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Une estimation de la cible implicite d’inflation dans la zone euro

  • Fève, P.
  • Matheron, J.
  • Sahuc, J-G.

Euro area countries as a whole have experienced a marked downward trend over the 1980s. Over this period, the unemployment rate has increased and economic activity has been sluggish. Changes in the implicit inflation target, viewed as low frequency movements of inflation, might possibly explain these developments. To highlight this issue, the present study estimates the dynamics of the implicit inflation target in the euro zone over the period 1970Q1-2004Q4. Based on a small macroeconometric model, the implicit target, not known by the econometrician, is identified through a minimal set of theoretical restrictions: (i) the inflation target is a non stationary process, (ii) inflation is a monetary phenomenon in the long-run, and (iii) changes in the implicit target have no long-run effects whatsoever on real variables. The model is estimated so as to match output growth, changes in inflation and the ex post real interest rate. Our main results are: (i) inflation target shocks account for the bulk of nominal fluctuations; (ii) due to monetary policy inertia and nominal stickiness, changes in the target generate large swings in the real interest rate translating into substantial short-run effects on real variables; (ii) in spite of this inflation target shocks moderately impact on output dynamics.

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Paper provided by Banque de France in its series Working papers with number 246.

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Length: 19 pages
Date of creation: 2009
Date of revision:
Handle: RePEc:bfr:banfra:246
Contact details of provider: Postal: Banque de France 31 Rue Croix des Petits Champs LABOLOG - 49-1404 75049 PARIS
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  1. Peter N. Ireland, 2007. "Changes in the Federal Reserve's Inflation Target: Causes and Consequences," Journal of Money, Credit and Banking, Blackwell Publishing, vol. 39(8), pages 1851-1882, December.
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  3. Sungbae An & Frank Schorfheide, 2006. "Bayesian analysis of DSGE models," Working Papers 06-5, Federal Reserve Bank of Philadelphia.
  4. Fève, Patrick & Matheron, Julien & Sahuc, Jean-Guillaume, 2008. "Inflation Target Shocks and Monetary Policy Inertia in the Euro Area," IDEI Working Papers 515, Institut d'Économie Industrielle (IDEI), Toulouse.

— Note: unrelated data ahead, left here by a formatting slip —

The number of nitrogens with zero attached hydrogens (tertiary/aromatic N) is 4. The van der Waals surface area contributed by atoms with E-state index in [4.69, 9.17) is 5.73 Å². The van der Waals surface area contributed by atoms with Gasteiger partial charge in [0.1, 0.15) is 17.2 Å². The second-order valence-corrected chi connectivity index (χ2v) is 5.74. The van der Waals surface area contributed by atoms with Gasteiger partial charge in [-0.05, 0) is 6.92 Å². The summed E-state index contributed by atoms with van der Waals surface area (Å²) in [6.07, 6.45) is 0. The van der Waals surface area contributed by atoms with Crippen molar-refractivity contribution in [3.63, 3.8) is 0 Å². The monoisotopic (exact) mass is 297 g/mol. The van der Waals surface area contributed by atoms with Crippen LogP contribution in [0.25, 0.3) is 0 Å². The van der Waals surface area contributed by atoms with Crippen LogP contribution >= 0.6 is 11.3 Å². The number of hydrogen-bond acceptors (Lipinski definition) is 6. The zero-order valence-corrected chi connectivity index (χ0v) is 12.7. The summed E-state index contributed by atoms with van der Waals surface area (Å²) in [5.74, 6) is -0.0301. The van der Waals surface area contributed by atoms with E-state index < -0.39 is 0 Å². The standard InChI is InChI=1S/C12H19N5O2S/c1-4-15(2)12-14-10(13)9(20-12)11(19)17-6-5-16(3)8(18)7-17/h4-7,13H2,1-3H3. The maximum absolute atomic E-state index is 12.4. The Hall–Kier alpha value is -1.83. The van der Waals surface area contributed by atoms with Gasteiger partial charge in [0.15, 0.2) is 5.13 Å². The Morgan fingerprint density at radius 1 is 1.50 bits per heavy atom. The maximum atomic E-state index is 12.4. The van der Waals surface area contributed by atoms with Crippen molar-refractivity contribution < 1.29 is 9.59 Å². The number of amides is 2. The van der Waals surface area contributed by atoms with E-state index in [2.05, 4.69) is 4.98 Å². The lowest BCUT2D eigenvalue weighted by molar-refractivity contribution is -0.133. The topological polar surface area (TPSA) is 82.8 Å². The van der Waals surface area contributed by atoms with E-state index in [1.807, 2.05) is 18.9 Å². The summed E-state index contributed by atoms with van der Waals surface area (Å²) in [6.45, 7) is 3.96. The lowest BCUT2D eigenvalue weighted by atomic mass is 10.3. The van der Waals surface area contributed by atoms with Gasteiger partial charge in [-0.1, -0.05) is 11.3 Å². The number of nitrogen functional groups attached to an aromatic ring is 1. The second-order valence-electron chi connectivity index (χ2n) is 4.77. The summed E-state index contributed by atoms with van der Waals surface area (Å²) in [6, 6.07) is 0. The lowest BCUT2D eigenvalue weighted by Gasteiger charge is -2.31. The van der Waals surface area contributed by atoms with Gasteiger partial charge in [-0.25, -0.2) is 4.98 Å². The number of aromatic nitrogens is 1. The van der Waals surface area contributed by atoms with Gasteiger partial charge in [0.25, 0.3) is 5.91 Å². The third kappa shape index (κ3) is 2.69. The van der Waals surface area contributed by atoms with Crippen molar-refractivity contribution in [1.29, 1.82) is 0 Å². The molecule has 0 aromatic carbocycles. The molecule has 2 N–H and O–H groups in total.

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  6. Chang, Yongsung & Doh, Taeyoung & Schorfheide, Frank, 2005. "Non-stationary Hours in a DSGE Model," CEPR Discussion Papers 5232, C.E.P.R. Discussion Papers.
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  8. Laurence Ball, 1993. "What determines the sacrifice ratio?," Working Papers 93-21, Federal Reserve Bank of Philadelphia.
  9. Christopher J. Erceg & Andrew T. Levin, 2001. "Imperfect credibility and inflation persistence," Finance and Economics Discussion Series 2001-45, Board of Governors of the Federal Reserve System (U.S.).
  10. Fagan, Gabriel & Henry, Jerome & Mestre, Ricardo, 2005. "An area-wide model for the euro area," Economic Modelling, Elsevier, vol. 22(1), pages 39-59, January.
  11. Stephen G. Cecchetti & Robert W. Rich, 1999. "Structural estimates of the U.S. sacrifice ratio," Staff Reports 71, Federal Reserve Bank of New York.
  12. Chari, V.V. & Kehoe, Patrick J. & McGrattan, Ellen R., 2008. "Are structural VARs with long-run restrictions useful in developing business cycle theory?," Journal of Monetary Economics, Elsevier, vol. 55(8), pages 1337-1352, November.
  13. Sims, Christopher A, 1980. "Macroeconomics and Reality," Econometrica, Econometric Society, vol. 48(1), pages 1-48, January.
  14. Lucas, Robert Jr, 1976. "Econometric policy evaluation: A critique," Carnegie-Rochester Conference Series on Public Policy, Elsevier, vol. 1(1), pages 19-46, January.
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